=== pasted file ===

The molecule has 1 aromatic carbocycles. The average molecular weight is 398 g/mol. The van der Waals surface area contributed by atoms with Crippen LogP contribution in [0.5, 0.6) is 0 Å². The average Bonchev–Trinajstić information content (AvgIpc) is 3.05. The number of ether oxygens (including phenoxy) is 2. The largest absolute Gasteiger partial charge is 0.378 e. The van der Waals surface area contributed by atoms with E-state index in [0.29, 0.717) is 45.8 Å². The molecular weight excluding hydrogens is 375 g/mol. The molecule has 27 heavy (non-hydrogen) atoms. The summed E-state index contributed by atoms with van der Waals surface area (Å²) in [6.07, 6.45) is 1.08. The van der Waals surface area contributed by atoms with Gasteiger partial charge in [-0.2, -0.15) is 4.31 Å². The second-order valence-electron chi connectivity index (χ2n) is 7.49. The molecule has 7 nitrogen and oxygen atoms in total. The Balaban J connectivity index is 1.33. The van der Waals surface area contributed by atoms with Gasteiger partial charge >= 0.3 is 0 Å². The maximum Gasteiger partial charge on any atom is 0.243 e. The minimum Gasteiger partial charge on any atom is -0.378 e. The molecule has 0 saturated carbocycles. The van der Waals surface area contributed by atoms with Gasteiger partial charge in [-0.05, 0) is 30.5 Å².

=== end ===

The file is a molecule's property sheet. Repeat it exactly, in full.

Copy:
The molecule has 1 aromatic carbocycles. The average molecular weight is 398 g/mol. The van der Waals surface area contributed by atoms with Crippen LogP contribution in [0.5, 0.6) is 0 Å². The average Bonchev–Trinajstić information content (AvgIpc) is 3.05. The number of ether oxygens (including phenoxy) is 2. The largest absolute Gasteiger partial charge is 0.378 e. The van der Waals surface area contributed by atoms with E-state index in [0.29, 0.717) is 45.8 Å². The molecular weight excluding hydrogens is 375 g/mol. The molecule has 27 heavy (non-hydrogen) atoms. The summed E-state index contributed by atoms with van der Waals surface area (Å²) in [6.07, 6.45) is 1.08. The van der Waals surface area contributed by atoms with Gasteiger partial charge in [-0.2, -0.15) is 4.31 Å². The second-order valence-electron chi connectivity index (χ2n) is 7.49. The molecule has 7 nitrogen and oxygen atoms in total. The Balaban J connectivity index is 1.33. The van der Waals surface area contributed by atoms with Gasteiger partial charge >= 0.3 is 0 Å². The maximum Gasteiger partial charge on any atom is 0.243 e. The minimum Gasteiger partial charge on any atom is -0.378 e. The molecule has 0 saturated carbocycles. The van der Waals surface area contributed by atoms with Gasteiger partial charge in [-0.05, 0) is 30.5 Å².